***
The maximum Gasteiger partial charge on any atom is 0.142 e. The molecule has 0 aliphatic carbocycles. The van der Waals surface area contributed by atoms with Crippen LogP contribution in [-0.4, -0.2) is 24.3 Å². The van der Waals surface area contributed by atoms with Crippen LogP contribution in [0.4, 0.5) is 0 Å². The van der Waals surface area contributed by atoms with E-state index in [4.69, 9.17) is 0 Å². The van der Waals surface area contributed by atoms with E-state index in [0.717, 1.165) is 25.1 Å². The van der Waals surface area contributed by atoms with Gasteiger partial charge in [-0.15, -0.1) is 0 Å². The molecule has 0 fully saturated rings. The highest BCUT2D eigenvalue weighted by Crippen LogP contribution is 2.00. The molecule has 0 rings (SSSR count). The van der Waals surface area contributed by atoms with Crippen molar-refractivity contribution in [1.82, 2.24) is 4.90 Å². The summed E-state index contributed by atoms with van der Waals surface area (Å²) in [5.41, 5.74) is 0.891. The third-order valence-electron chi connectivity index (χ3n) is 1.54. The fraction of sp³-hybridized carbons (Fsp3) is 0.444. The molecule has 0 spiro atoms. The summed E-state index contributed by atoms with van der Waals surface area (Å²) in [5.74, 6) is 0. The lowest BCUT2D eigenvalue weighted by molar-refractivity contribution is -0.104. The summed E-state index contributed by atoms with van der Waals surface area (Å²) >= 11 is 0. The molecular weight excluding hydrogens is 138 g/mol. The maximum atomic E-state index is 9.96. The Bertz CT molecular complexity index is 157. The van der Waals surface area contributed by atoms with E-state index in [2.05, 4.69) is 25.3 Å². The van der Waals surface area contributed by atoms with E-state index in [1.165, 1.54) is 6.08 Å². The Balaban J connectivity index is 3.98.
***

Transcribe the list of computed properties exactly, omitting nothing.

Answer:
The maximum Gasteiger partial charge on any atom is 0.142 e. The molecule has 0 aliphatic carbocycles. The van der Waals surface area contributed by atoms with Crippen LogP contribution in [-0.4, -0.2) is 24.3 Å². The van der Waals surface area contributed by atoms with Crippen LogP contribution in [0.4, 0.5) is 0 Å². The van der Waals surface area contributed by atoms with E-state index in [4.69, 9.17) is 0 Å². The van der Waals surface area contributed by atoms with E-state index in [0.717, 1.165) is 25.1 Å². The van der Waals surface area contributed by atoms with Gasteiger partial charge in [-0.15, -0.1) is 0 Å². The molecule has 0 fully saturated rings. The highest BCUT2D eigenvalue weighted by Crippen LogP contribution is 2.00. The molecule has 0 rings (SSSR count). The van der Waals surface area contributed by atoms with Crippen molar-refractivity contribution in [1.82, 2.24) is 4.90 Å². The summed E-state index contributed by atoms with van der Waals surface area (Å²) in [5.41, 5.74) is 0.891. The third-order valence-electron chi connectivity index (χ3n) is 1.54. The fraction of sp³-hybridized carbons (Fsp3) is 0.444. The molecule has 0 spiro atoms. The summed E-state index contributed by atoms with van der Waals surface area (Å²) in [5.74, 6) is 0. The lowest BCUT2D eigenvalue weighted by molar-refractivity contribution is -0.104. The summed E-state index contributed by atoms with van der Waals surface area (Å²) >= 11 is 0. The molecular weight excluding hydrogens is 138 g/mol. The maximum atomic E-state index is 9.96. The Bertz CT molecular complexity index is 157. The van der Waals surface area contributed by atoms with E-state index in [2.05, 4.69) is 25.3 Å². The van der Waals surface area contributed by atoms with E-state index in [1.165, 1.54) is 6.08 Å². The Balaban J connectivity index is 3.98.